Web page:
Named by the World Affairs Councils of America as one of America’s 500 most influential people in foreign policy, South Asia expert Stephen P. Cohen has been cultivating a 50-year relationship with the region. In Shooting for a Century, Cohen explores the history, the current-day dynamics and potential future of tensions between India and Pakistan. He posits with conditional pessimism that normalization is unlikely. Is cataclysmic conflict inevitable for these two rivals?
See Stephen Cohen discuss his new book, and the India-Pakistan relationship, in this May 23, 2013 video:
When I broach the idea of normalcy to Indians and Pakistanis, as well as Americans, I receive three kinds of responses. Many Americans and some Pakistanis and Indians believe that nothing can be done, that this is an eternal strategic rivalry, what I have called an intractable paired minority conflict. The policy prescription that flows from this judgment is to avoid involvement and hope that time will alleviate some problems. For Indians, this means waiting Pakistan out, avoiding a major conflict, and hoping that the political process in Islamabad will eventually produce a leadership that is willing to address Pakistan’s identity crisis and consider a compromise over Kashmir and other issues. Pakistan’s identity as an Islamic state still threatens Indian pluralism, and when it is given muscle by Pakistan’s intelligence agencies, it becomes a domestic political problem for India, leaving aside the ambivalence of some Indian Muslims.
For Pakistanis, the notion of a perpetual conflict means finding a way to live with a more powerful and still-threatening neighbor, strengthening the one technology that assures Pakistan that India will not seek a military victory—nuclear weapons—while searching for a way to overhaul the economy. From an orthodox Pakistani position, normalization will come if and when India backs off on the key symbolic and strategic issues that have been there for sixty-five years, notably Kashmir. Meanwhile, the Pakistani state will continue to endorse and support elements of the Pakistan identity that make it distinctive, including hatred and fear of India, with a few hawks still arguing that India, not Pakistan, is an artificial state and that Pakistan need only wait until India comes apart.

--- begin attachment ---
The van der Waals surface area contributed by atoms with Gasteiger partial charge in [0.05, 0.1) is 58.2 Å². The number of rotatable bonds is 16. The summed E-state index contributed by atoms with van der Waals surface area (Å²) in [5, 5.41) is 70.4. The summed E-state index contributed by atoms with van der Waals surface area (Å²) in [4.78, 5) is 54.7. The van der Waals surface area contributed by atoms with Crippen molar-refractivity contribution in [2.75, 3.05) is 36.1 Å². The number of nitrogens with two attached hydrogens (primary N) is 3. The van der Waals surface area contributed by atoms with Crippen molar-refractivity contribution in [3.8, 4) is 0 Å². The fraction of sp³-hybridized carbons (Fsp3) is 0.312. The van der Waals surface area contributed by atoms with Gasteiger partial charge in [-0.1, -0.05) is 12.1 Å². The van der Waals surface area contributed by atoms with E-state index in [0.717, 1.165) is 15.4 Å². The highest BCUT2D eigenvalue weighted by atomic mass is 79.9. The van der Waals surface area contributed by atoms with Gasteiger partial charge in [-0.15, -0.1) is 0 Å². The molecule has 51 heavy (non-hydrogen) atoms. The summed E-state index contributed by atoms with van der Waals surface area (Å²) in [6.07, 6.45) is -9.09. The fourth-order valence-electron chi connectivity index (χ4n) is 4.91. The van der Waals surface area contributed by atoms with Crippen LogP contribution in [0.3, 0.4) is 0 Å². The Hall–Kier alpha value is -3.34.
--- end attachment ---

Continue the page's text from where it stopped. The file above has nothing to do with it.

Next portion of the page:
If the future is to be “more of the same,” then meetings between Indians and Pakistanis will come to the conclusion that nothing can be done, because individually neither side is willing to do anything, and that both sides prefer, as they have for sixty-five years, to wait and watch. Foundations should insist that any Track II dialogues that they fund actually go beyond current government policies and publicly offer new ideas—otherwise they are a waste of time and money.
The second response that I have received—largely from some Americans and Indians—is that Pakistan is a fatally wounded state trying to meet the challenges of the modern era. Normalization will have to be postponed indefinitely. The present era is massively different from the years in which Pakistan was first imagined and then enjoyed substantial international support. It is undergoing complex and unpredictable transformations brought about by global revolutions in the movement of people, goods, and ideas. When faced with these developments, Pakistan, with its 1930s-style identity and emphasis on religion as the tie that holds Pakistanis together, becomes a dysfunctional state. Some Pakistanis understood the significance of the loss of East Pakistan, but the army and the Islamists dismissed it as the result of India’s machinations and Pakistan’s failure in attempting to impose true Islam on its population. This has opened the door to more totalitarian strands of Islamic thinking. Pakistan’s political domination by the India-obsessed military, with its clumsiness at governing a complex state, seals its fate. It may last five years or more, but the end point is evident. Some Pakistanis have already reached this conclusion, as have more and more Indians; the former are looking for careers and homes outside of the country in increasing numbers, while the latter watch with trepidation. A few Indians believe that they only need to wait until Pakistan collapses and then can pick up the pieces.
In the event, India would become the dominant power of Southern Asia. However, many Indians understand that a collapsing Pakistan could also prove fatal to their country. In this view, India-Pakistan relations have reached a hurting stalemate that strongly resembles the cold war, during which both sides endured decades of crisis and a terrific arms burden until the Soviet Union crumbled. Any Indians who think that the rest of the world would manage a “soft” landing for a decaying Pakistan are, I believe, sorely mistaken and gambling on the future of India as well as Pakistan. Still, there remains the naïve hope that Pakistan will somehow vanish, or be peacefully reunited with India in ten or twenty years, the view of a former Supreme Court judge, Markanday Katju, the chair of the Press Council of India. Terming Pakistan a “Jurassic park” or a madhouse, he blamed Jinnah for creating a theocratic state and suggested that Jinnah was an agent of the British, who are to blame for India’s Hindu-Muslim conflicts. Name-calling may be gratifying, but it does not wave away the fact that Pakistan remains a potent and potentially dangerous state as far as India is concerned.
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Shooting for a Century is available in both hardcover and eBook formats:
Praise for the work of Stephen P. Cohen:
"Stephen P. Cohen is America's most seasoned expert on Pakistan. . . .The Idea of Pakistan is impressive in its breadth and scope."—Foreign Affairs
"Stephen Cohen's India: Emerging Power is an objective, lucid, and incisive analysis of India's emerging role in the global village."—Dawn